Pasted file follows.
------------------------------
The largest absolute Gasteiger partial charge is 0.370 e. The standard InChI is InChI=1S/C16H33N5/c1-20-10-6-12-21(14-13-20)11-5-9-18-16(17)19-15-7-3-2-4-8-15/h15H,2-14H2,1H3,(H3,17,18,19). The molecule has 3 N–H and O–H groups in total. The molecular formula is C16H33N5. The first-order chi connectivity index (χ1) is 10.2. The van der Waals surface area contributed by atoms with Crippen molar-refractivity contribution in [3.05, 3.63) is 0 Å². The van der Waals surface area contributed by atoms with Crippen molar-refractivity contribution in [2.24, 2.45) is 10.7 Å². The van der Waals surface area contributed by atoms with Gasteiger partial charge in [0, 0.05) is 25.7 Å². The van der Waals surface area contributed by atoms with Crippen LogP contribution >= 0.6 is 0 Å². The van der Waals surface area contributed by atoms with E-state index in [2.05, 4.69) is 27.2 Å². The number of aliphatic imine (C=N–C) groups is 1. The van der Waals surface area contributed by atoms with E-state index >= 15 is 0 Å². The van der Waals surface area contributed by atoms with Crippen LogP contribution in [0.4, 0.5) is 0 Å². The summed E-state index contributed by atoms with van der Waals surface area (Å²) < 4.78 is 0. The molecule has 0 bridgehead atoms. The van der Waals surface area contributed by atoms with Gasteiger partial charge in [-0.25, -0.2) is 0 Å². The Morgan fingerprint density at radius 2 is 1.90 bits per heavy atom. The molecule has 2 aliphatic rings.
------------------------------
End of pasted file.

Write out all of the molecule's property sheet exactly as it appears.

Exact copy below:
The largest absolute Gasteiger partial charge is 0.370 e. The standard InChI is InChI=1S/C16H33N5/c1-20-10-6-12-21(14-13-20)11-5-9-18-16(17)19-15-7-3-2-4-8-15/h15H,2-14H2,1H3,(H3,17,18,19). The molecule has 3 N–H and O–H groups in total. The molecular formula is C16H33N5. The first-order chi connectivity index (χ1) is 10.2. The van der Waals surface area contributed by atoms with Crippen molar-refractivity contribution in [3.05, 3.63) is 0 Å². The van der Waals surface area contributed by atoms with Crippen molar-refractivity contribution in [2.24, 2.45) is 10.7 Å². The van der Waals surface area contributed by atoms with Gasteiger partial charge in [0, 0.05) is 25.7 Å². The van der Waals surface area contributed by atoms with Crippen LogP contribution >= 0.6 is 0 Å². The van der Waals surface area contributed by atoms with E-state index in [2.05, 4.69) is 27.2 Å². The number of aliphatic imine (C=N–C) groups is 1. The van der Waals surface area contributed by atoms with E-state index >= 15 is 0 Å². The van der Waals surface area contributed by atoms with Crippen LogP contribution in [0.4, 0.5) is 0 Å². The summed E-state index contributed by atoms with van der Waals surface area (Å²) < 4.78 is 0. The molecule has 0 bridgehead atoms. The van der Waals surface area contributed by atoms with Gasteiger partial charge in [-0.25, -0.2) is 0 Å². The Morgan fingerprint density at radius 2 is 1.90 bits per heavy atom. The molecule has 2 aliphatic rings.